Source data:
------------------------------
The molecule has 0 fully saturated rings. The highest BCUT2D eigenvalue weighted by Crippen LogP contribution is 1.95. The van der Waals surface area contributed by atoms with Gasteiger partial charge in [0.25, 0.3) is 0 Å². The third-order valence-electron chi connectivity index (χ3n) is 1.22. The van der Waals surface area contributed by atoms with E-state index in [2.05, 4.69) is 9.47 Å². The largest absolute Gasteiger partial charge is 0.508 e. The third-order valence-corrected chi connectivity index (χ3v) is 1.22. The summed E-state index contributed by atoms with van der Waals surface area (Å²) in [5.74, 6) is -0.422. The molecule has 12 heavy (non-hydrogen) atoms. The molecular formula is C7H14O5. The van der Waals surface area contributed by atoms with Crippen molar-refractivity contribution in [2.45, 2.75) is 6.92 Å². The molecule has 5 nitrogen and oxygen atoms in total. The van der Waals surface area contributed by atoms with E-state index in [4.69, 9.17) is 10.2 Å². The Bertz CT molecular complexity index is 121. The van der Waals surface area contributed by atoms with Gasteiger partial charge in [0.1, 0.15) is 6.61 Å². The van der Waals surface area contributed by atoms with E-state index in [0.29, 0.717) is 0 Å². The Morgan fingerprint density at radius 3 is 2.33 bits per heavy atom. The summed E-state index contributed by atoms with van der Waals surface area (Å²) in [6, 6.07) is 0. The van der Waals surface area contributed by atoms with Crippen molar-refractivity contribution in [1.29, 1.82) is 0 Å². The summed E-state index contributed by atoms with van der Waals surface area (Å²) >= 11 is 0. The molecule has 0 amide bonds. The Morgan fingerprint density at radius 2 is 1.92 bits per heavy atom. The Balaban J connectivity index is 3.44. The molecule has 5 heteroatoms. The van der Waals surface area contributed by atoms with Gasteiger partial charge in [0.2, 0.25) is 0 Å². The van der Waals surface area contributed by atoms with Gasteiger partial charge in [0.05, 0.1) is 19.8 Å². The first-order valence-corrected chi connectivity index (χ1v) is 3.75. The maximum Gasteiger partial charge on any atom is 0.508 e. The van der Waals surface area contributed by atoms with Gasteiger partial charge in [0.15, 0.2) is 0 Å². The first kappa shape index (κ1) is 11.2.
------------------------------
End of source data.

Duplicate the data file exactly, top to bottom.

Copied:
The molecule has 0 fully saturated rings. The highest BCUT2D eigenvalue weighted by Crippen LogP contribution is 1.95. The van der Waals surface area contributed by atoms with Gasteiger partial charge in [0.25, 0.3) is 0 Å². The third-order valence-electron chi connectivity index (χ3n) is 1.22. The van der Waals surface area contributed by atoms with E-state index in [2.05, 4.69) is 9.47 Å². The largest absolute Gasteiger partial charge is 0.508 e. The third-order valence-corrected chi connectivity index (χ3v) is 1.22. The summed E-state index contributed by atoms with van der Waals surface area (Å²) in [5.74, 6) is -0.422. The molecule has 12 heavy (non-hydrogen) atoms. The molecular formula is C7H14O5. The van der Waals surface area contributed by atoms with Crippen molar-refractivity contribution in [2.45, 2.75) is 6.92 Å². The molecule has 5 nitrogen and oxygen atoms in total. The van der Waals surface area contributed by atoms with E-state index in [4.69, 9.17) is 10.2 Å². The Bertz CT molecular complexity index is 121. The van der Waals surface area contributed by atoms with Gasteiger partial charge in [0.1, 0.15) is 6.61 Å². The van der Waals surface area contributed by atoms with E-state index in [0.29, 0.717) is 0 Å². The Morgan fingerprint density at radius 3 is 2.33 bits per heavy atom. The summed E-state index contributed by atoms with van der Waals surface area (Å²) in [6, 6.07) is 0. The van der Waals surface area contributed by atoms with Crippen molar-refractivity contribution in [1.29, 1.82) is 0 Å². The summed E-state index contributed by atoms with van der Waals surface area (Å²) >= 11 is 0. The molecule has 0 amide bonds. The Morgan fingerprint density at radius 2 is 1.92 bits per heavy atom. The Balaban J connectivity index is 3.44. The molecule has 5 heteroatoms. The van der Waals surface area contributed by atoms with Gasteiger partial charge in [0.2, 0.25) is 0 Å². The van der Waals surface area contributed by atoms with Gasteiger partial charge in [0.05, 0.1) is 19.8 Å². The first-order valence-corrected chi connectivity index (χ1v) is 3.75. The maximum Gasteiger partial charge on any atom is 0.508 e. The van der Waals surface area contributed by atoms with Gasteiger partial charge in [0.15, 0.2) is 0 Å². The first kappa shape index (κ1) is 11.2.